From Professor Murasaki's Notebooks on the Effects of Lightning on the Human Body
Book type: Poetry Collection
Published: 07 Sep 2017
A John Latham poem is a like a precipitation: images coalesce around a single memory the way ice crystallises around the smallest particle to form a snowflake; the strange logic that constructs them is unique each time.
Passionate, satirical, mysterious, the poems in his sixth collection capture the vibrancy of a childhood that still bewitches him half a century later, alongside the cruel betrayals of old age, and the fresh possibilities bound up in each new encounter. Latham’s training as a physicist may bring a cosmic perspective to the landscapes he maps out, but they are also profoundly local. The wonders of the universe are no more mysterious to him than the simple oddity of other humans. And as the title poem demonstrates, every last atom of detail, even the mistakes of a makeshift translation, have the capacity to beguile.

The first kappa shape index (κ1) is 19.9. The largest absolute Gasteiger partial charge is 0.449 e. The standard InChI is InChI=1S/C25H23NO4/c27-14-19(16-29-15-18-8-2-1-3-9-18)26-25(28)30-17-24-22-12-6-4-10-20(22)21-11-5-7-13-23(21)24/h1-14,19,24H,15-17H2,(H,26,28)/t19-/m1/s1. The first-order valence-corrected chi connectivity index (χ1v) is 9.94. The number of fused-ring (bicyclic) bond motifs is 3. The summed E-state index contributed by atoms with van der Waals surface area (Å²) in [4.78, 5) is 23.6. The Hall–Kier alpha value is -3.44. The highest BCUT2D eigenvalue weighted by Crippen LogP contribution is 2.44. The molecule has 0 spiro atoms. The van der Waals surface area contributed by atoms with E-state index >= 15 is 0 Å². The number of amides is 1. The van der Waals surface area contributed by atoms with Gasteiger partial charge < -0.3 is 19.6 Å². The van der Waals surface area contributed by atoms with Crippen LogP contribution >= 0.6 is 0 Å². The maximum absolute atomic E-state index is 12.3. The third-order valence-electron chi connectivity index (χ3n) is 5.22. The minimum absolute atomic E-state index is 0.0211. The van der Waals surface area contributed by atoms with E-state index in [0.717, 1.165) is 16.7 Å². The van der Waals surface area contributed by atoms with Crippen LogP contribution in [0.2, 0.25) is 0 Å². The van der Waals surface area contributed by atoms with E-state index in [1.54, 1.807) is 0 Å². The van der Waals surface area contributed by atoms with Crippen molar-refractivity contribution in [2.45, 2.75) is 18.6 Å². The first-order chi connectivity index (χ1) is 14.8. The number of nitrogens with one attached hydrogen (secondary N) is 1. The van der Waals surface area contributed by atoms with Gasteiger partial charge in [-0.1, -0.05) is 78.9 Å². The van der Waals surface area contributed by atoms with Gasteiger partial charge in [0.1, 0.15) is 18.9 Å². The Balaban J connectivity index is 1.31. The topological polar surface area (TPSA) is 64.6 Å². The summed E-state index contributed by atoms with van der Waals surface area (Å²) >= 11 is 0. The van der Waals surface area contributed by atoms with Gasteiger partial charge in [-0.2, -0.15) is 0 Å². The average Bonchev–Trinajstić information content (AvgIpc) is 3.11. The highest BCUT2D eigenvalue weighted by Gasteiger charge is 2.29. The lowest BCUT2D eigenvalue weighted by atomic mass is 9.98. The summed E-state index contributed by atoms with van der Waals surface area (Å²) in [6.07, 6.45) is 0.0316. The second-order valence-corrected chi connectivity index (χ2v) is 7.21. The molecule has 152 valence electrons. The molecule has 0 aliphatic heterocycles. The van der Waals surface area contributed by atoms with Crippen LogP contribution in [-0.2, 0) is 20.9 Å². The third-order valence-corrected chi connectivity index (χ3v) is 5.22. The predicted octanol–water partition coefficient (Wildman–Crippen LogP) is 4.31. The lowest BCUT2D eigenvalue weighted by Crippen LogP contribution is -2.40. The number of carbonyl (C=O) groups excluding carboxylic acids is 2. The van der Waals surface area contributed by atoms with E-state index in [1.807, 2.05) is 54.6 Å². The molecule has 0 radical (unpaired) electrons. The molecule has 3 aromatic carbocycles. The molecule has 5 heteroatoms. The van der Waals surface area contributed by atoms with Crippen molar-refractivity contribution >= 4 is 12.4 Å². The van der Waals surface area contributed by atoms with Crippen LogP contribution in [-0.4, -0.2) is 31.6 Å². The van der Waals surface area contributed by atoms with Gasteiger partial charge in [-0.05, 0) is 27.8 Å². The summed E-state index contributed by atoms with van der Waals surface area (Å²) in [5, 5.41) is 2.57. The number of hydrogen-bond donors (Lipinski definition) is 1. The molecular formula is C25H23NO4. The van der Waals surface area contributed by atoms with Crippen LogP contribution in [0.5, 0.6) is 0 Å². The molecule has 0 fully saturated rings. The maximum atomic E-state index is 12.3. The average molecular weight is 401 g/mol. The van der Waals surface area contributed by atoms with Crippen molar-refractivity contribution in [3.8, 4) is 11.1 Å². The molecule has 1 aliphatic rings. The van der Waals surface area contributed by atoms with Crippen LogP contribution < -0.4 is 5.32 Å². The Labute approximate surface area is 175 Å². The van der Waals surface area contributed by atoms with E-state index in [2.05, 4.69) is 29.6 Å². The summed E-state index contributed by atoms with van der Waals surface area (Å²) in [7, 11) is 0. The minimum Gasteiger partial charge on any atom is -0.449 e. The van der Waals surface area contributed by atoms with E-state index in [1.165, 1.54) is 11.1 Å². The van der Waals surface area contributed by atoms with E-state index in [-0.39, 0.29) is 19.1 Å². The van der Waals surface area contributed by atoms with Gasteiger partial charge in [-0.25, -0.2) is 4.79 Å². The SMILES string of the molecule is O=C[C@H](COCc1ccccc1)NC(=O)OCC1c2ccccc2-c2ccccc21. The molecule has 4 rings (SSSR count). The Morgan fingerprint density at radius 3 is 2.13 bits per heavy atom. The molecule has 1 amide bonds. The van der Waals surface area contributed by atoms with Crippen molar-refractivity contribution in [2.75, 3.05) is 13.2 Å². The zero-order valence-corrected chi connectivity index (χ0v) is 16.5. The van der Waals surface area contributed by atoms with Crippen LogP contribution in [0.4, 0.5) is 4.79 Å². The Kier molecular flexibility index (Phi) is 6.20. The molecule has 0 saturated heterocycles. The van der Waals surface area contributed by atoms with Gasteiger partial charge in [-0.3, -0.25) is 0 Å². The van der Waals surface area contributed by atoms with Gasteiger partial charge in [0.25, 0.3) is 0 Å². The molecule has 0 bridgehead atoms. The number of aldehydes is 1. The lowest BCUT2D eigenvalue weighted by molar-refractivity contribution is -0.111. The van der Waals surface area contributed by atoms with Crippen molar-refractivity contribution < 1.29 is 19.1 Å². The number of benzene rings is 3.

Praise for From Professor Murasaki’s Notebooks on the Effects of Lightning on the Human Body
"Words and phrases dance, echo and leave traces between found-text fragments and lyric poems, weaving a collection that feels alive with rhythmic desire." - The Contemporary Small Press
"Latham keeps a weather eye on life, seeking out new connections and things not yet discovered. His poems glisten with new insights, both enthralling and consoling." - Dundee University Review of the Arts
Praise for John Latham
"His verse is almost all passionate recall of childhood and marriage, a poetry of sensitivity such as many novels offer. The detail is exact, the spirit of the past conjured through the words most feelingly." – Peter Porter, Observer
"Spectacular writing, with lines that hang around in the mind long after you’ve read them." –Ian McMillan, Iron
"Whether writing from the child’s eye view of the man’s, John Latham emerges from this, funny, tender book as a poet who sees truths from a strikingly original angle of vision." – Jeremy Hooker, Anglo-Welsh Review
"The poetic effects are subtle… yet he is able to make the tiniest details sing. Unsentimental, plain, but rhythmically invigorating…" – John Greening, Poetry Review